“A lot of kids graduate with degrees and have experience with a healthy population so you want to ask ‘Have you worked with older adults, with diabetics, people with high blood pressure, and for how many years?,’” suggests Riggs.

Perhaps most important, the staff needs to be trained and certified in cardiopulmonary resuscitation (CPR). That means trainers as well as those who work the front desk. An automated external defibrillator (AED) should also be on hand, and every staff member should know how to operate it. Defibrillators are now required in many states, but compliance can be spotty.

The American Heart Association and ACSM recommend that gyms have written emergency policies and procedures that are reviewed and practiced regularly. Don't be embarrassed about asking specific questions about the policies and if all staff participate in emergency drills.

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YOUR WORKOUT PRESCRIPTION

When you complete your cardiac rehab sessions, your cardiologist and the rehab staff should provide an exercise prescription outlining intensity, duration and frequency guidelines tailored to your diagnosis and current condition, the machines you've used for your rehab workout and a list of the medications you are taking. If you don't get this information, ask for it before you start checking out gyms.

It's important that you “know your heart rate range, how to monitor it and how to recognize when you need to seek help,” says Kraus. “The goal of cardiac rehab is to make you independent, to exercise on your own and monitor yourself.”

With this crucial information in hand, you should be able to use any of the equipment, Wing says.

“Just because you had a heart attack you need not say ‘no’ to Pilates or spinning. In terms of your cardio workout, it doesn't matter as long as you exercise within your (heart rate) guidelines.”

In addition to reviewing your exercise prescription, the gym staff should also give you a health risk assessment that ranges from a simple health history to an in-depth questionnaire that includes family history. At a minimum, the gym will use the baseline Physical Activity Readiness Questionnaire (PAR-Q), says Curt Meyer, FACHE, of Health Integration Partners. The PAR-Q is a brief, seven question tool to screen for cardiovascular, bone and joint problems. It was developed by the British Columbia Ministry of Health.

When I joined my first post-cardiac rehab gym, I filled out a medical history form and made an appointment with a gym manger for an introductory training session. A red flag went up when he led me to the wall of weight machines and I asked him about starting with a warm-up session, reminding him that I just finished cardiac rehab after a heart attack. He casually replied, “Sure, whatever you want.”

One afternoon, noticing the guy on the next treadmill huffing and puffing, I started wondering about emergency preparedness and tracked down the manager to ask about CPR and defibrillator training. I was told they were “working on it.” Another red flag. I wish I had asked before paying a year's membership in advance.

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GOING SOLO

The best time to start looking for a place to work out is before you finish cardiac rehab. If you wait, even a few months, your exercise prescription will no longer fit your condition. Down the road, your cardiologist may also readjust your training plan if your medications change, says Kraus.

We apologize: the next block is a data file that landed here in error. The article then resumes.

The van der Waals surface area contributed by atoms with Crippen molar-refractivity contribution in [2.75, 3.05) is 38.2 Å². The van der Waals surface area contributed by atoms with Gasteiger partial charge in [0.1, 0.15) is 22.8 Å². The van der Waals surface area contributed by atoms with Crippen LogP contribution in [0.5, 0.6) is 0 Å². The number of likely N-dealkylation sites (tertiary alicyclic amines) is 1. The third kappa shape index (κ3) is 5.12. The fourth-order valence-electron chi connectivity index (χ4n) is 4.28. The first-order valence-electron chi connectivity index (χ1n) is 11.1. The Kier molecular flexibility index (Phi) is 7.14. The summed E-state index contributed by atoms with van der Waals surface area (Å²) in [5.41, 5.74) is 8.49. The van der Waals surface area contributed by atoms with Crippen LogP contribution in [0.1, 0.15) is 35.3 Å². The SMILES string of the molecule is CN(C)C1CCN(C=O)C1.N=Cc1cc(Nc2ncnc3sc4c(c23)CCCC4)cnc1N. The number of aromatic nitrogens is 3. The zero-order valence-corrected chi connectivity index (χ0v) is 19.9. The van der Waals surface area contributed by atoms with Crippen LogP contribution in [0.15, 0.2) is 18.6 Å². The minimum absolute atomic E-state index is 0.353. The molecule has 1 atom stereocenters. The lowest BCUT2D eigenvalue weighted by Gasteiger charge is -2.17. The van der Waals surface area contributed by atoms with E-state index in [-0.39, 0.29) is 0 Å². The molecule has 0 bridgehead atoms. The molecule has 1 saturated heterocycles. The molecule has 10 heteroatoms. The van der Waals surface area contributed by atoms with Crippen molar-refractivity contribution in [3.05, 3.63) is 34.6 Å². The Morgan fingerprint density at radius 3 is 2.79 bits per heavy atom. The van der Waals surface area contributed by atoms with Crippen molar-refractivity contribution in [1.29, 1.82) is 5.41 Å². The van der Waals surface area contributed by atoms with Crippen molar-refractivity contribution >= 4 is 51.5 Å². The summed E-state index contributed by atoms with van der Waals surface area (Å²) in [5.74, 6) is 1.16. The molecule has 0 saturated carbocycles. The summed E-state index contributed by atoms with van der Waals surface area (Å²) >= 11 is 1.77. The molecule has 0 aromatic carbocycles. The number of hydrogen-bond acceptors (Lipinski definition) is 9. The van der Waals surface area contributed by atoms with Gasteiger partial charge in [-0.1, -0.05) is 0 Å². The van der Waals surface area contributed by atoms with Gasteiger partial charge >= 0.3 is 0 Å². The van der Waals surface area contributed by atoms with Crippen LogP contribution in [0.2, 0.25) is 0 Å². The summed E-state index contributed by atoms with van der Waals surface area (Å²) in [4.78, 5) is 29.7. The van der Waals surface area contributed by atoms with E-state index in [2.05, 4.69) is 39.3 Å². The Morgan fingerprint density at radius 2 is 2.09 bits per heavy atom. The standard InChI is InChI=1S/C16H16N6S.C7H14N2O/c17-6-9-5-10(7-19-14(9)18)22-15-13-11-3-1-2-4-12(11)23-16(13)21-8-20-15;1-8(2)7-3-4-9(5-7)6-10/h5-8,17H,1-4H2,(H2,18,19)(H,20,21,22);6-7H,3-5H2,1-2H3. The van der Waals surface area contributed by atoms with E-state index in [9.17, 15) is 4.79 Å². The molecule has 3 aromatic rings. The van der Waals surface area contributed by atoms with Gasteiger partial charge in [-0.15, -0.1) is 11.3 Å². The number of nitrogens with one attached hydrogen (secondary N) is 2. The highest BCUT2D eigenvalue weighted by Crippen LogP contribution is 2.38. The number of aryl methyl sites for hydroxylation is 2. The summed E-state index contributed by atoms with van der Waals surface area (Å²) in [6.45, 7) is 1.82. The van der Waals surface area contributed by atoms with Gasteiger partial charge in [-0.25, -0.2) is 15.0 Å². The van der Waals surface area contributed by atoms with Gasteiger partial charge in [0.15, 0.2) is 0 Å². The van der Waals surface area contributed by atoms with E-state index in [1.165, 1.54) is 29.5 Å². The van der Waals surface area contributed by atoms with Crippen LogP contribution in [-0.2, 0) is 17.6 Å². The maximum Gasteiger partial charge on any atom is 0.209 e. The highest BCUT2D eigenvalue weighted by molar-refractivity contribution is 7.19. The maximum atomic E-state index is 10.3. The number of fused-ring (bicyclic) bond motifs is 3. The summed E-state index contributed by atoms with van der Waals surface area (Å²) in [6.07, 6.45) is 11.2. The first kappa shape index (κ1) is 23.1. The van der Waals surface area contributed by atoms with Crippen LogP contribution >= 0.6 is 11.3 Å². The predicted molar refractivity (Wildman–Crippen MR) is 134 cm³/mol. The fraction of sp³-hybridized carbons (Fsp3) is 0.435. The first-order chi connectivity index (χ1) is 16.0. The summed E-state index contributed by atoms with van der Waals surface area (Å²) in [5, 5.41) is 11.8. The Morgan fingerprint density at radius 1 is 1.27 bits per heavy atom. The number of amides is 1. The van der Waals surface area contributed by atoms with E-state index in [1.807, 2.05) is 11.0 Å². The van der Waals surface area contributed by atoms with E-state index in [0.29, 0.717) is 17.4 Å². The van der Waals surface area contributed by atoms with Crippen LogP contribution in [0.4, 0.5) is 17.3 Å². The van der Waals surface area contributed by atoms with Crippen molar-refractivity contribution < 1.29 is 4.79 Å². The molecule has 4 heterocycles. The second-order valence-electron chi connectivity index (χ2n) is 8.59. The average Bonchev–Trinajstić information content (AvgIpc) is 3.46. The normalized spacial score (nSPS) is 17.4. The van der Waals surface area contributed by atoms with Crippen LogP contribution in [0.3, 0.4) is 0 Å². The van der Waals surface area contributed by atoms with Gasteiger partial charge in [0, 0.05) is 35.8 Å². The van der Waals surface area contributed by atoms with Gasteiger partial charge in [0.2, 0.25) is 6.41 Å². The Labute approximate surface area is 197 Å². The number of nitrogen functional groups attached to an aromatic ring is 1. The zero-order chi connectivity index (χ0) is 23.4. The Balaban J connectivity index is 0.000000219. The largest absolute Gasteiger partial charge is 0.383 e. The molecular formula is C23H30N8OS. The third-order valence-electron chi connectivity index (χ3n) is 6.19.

Transitioning from cardiac rehab to a gym means moving from group to solo exercise. It also means that you are responsible for following your exercise prescription, and monitoring your heart rate.

Always warm up and always cool down, Kraus emphasizes. Warming up is to prevent muscular skeletal injuries, but cooling down protects your cardiovascular system by maintaining blood flow as you gradually decrease your activity.

Franklin adds: “Be aware of warning signs and symptoms when you're exercising and stop if you feel lightheaded or dizzy during your workout. Stop if you feel pain or pressure anywhere from the belly button up that comes and goes. Be aware of heart rhythm irregularities, irregular pulse or rapid pulse.”

A sports heart monitor is useful in alerting you when you've reached your target range. I wear one with the strap under my T-shirt and a wristband that looks like a watch. Some people find them distracting, but I like knowing that I'm working to capacity, but not overdoing it.

Kraus also recommends having your nitroglycerin with you when you exercise and wearing a medical alert tag tucked under your workout clothes. “The health tag should be specific to your condition — for example, if you have a pacemaker or an electronic device like an implantable defibrillator.” Of course, you should also include that information on your initial intake assessment or PAR-Q.

Another adjustment I had to make when I left rehab was losing my built-in support group of fellow heart patients. But there is a simple solution: “Go at a time when people your age are there so you can relate and make friends,” suggests Riggs.

But on the plus side, I like the flexibility of working my gym time into my day rather than building my day around a scheduled rehab class. I also like feeling that I am just another middle-aged woman on the elliptical, rather than a heart attack survivor. HI

© 2010 American Heart Association, Inc.